Marmoset monkeys display context-dependent increases in affiliation after exposure to strangers

Author #1

Abstract

Reestablishing contact with a long-term mate after separation is critical for the long-term preservation of a monogamous bond. In the current study we examined the social interactions between male-female marmoset pairs (Callithrix jacchus) following exposure to an unfamiliar male-female marmoset pair. Male and female marmosets (n=11) were individually exposed to the home-enclosure of an unfamiliar male-female marmoset pair (i.e., intruder test) for 30-minutes during two counterbalanced conditions: (1) Same-sex stranger exposure-only and (2) Unfamiliar male-female pair exposure. We measured the rate and duration of social interactions (i.e., proximity, huddling, grooming, and sociosexual behavior) between the intruder and their pair-mate upon reunion, following the intruder test, as well as during a baseline (i.e., undisturbed) condition. Male and female marmosets maintained close proximity with their pair-mate for a greater duration [F(2,16)=12.9,p<0.001], huddled more frequently [F(2,12)=6.94,p=0.01], and huddled for a greater duration [F(2,12)=8.2,p=0.006] upon reunion, following exposure to a same-sex stranger compared to exposure to an unfamiliar marmoset pair and baseline. We demonstrated that marmosets display enhanced affiliation with their pairmate following exposure to a same-sex marmoset, but not following exposure to an unfamiliar male-female marmoset pair. Thus, marmosets appear to utilize close proximity and physical contact with their pair-mate to buffer the potentially stressful experience of interacting with a same-sex stranger in a novel environment.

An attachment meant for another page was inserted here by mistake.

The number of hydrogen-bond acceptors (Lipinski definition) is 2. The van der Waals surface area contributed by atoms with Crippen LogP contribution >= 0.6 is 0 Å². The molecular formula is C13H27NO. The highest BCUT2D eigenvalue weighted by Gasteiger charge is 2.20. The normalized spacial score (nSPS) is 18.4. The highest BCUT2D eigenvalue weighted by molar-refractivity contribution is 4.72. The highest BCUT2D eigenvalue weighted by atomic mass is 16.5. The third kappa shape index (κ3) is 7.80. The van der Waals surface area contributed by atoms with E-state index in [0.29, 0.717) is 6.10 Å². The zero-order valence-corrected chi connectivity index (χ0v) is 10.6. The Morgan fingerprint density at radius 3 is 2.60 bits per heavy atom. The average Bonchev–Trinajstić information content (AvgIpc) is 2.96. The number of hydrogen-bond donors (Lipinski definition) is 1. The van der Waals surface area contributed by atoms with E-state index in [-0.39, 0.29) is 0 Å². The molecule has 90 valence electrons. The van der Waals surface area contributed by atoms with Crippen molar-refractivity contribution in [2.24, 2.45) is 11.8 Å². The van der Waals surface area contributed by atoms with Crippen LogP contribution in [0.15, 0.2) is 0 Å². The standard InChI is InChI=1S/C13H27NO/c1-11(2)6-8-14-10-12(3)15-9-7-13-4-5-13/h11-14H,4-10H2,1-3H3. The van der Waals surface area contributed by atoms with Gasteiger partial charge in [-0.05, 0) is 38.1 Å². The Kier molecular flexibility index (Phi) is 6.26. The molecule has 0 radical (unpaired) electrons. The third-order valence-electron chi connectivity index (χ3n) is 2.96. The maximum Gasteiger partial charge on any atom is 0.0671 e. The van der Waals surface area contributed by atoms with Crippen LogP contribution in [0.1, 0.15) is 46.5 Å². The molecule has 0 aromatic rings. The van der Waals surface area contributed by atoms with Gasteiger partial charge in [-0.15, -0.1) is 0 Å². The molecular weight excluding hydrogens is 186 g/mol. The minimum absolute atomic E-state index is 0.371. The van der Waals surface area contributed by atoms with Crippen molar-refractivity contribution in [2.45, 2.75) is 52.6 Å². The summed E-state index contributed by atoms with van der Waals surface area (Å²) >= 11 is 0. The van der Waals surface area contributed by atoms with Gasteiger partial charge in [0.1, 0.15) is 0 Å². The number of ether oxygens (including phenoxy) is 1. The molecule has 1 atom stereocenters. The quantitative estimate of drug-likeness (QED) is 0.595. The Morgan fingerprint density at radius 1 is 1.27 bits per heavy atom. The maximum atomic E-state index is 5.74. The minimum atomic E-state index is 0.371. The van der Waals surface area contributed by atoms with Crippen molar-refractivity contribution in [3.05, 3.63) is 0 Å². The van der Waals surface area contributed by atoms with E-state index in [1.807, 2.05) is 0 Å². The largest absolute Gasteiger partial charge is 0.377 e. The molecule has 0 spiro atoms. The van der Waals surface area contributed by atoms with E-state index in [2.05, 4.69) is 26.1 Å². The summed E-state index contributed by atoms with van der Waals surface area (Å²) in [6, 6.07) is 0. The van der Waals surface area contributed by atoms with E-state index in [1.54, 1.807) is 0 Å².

Mar 4th, 9:30 AM Mar 4th, 9:45 AM

Marmoset monkeys display context-dependent increases in affiliation after exposure to strangers

UNO Criss Library, Room 232

Reestablishing contact with a long-term mate after separation is critical for the long-term preservation of a monogamous bond. In the current study we examined the social interactions between male-female marmoset pairs (Callithrix jacchus) following exposure to an unfamiliar male-female marmoset pair. Male and female marmosets (n=11) were individually exposed to the home-enclosure of an unfamiliar male-female marmoset pair (i.e., intruder test) for 30-minutes during two counterbalanced conditions: (1) Same-sex stranger exposure-only and (2) Unfamiliar male-female pair exposure. We measured the rate and duration of social interactions (i.e., proximity, huddling, grooming, and sociosexual behavior) between the intruder and their pair-mate upon reunion, following the intruder test, as well as during a baseline (i.e., undisturbed) condition. Male and female marmosets maintained close proximity with their pair-mate for a greater duration [F(2,16)=12.9,p<0.001], huddled more frequently [F(2,12)=6.94,p=0.01], and huddled for a greater duration [F(2,12)=8.2,p=0.006] upon reunion, following exposure to a same-sex stranger compared to exposure to an unfamiliar marmoset pair and baseline. We demonstrated that marmosets display enhanced affiliation with their pairmate following exposure to a same-sex marmoset, but not following exposure to an unfamiliar male-female marmoset pair. Thus, marmosets appear to utilize close proximity and physical contact with their pair-mate to buffer the potentially stressful experience of interacting with a same-sex stranger in a novel environment.